Kathryn Holmes, MRes
Although much has been learned about the alliances between sexually mature males in the Shark Bay population, we do not know how social development during the juvenile period (between the ages of weaning and early adulthood) shapes the formation of these alliances and affects the future social roles and fitness of individual males.
For her PhD project, Katy will use acoustic, behavioural and genetic data to investigate the ontogeny of alliance formation, focusing on the development of vocal and physical behaviours that mediate social bonds, or become instrumental in adult consortships. She will also examine juvenile male social networks and specific dyadic associations, and further investigate the factors that contribute to alliance partner choice and male fitness.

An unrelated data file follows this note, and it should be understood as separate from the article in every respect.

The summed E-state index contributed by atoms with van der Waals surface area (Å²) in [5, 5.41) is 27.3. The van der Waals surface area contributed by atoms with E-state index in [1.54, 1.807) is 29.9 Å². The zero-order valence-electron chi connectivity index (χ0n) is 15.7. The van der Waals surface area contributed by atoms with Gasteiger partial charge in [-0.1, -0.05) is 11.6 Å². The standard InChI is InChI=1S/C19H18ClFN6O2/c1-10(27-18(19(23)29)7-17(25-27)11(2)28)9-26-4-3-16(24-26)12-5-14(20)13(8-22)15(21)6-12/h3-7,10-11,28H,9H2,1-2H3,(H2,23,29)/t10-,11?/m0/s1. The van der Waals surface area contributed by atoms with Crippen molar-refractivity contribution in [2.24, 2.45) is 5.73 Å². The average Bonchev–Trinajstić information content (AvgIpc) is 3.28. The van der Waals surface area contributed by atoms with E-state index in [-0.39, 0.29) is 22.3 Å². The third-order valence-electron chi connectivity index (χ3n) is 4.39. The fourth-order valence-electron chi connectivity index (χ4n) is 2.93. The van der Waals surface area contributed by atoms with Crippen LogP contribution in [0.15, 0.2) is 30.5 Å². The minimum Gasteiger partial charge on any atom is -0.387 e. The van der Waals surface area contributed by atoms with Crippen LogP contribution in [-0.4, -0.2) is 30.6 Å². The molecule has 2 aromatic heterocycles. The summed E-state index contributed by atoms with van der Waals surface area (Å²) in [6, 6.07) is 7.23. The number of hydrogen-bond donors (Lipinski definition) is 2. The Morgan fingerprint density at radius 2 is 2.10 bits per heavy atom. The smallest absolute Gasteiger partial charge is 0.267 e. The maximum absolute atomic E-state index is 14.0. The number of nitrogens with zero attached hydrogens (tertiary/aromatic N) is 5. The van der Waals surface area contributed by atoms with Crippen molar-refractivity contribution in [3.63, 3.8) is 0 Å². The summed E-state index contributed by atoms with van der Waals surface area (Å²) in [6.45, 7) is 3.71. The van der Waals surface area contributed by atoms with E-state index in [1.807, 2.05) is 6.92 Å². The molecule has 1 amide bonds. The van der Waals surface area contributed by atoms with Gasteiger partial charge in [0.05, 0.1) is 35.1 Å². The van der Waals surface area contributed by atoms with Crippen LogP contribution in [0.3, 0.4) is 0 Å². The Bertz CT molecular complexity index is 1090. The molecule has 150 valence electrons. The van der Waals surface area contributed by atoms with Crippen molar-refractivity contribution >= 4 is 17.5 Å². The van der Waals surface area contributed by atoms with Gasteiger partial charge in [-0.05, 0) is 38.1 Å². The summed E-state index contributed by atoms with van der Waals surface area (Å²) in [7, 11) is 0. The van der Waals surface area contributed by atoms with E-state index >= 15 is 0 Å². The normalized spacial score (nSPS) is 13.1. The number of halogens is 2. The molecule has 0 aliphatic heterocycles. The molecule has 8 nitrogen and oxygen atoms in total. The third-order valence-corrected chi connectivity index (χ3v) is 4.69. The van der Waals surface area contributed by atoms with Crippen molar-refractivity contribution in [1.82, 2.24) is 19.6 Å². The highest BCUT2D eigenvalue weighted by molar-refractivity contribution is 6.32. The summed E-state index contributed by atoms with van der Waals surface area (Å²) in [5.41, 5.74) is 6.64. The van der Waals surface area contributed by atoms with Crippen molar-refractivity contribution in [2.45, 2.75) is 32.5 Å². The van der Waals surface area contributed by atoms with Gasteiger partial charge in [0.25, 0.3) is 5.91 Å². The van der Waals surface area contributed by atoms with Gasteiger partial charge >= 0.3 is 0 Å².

Bronte completed her undergraduate degree at UWA, studying a Marine Science and Geology double major. She has since returned to the university to further her study in the field of Marine Biology, with a specific interest in the vocal behaviour of the Shark Bay dolphin population.
Her Master’s thesis will focus on synchronous vocal displays in allied male dolphins, and exploring whether these displays are indicative of the strength of male relationships.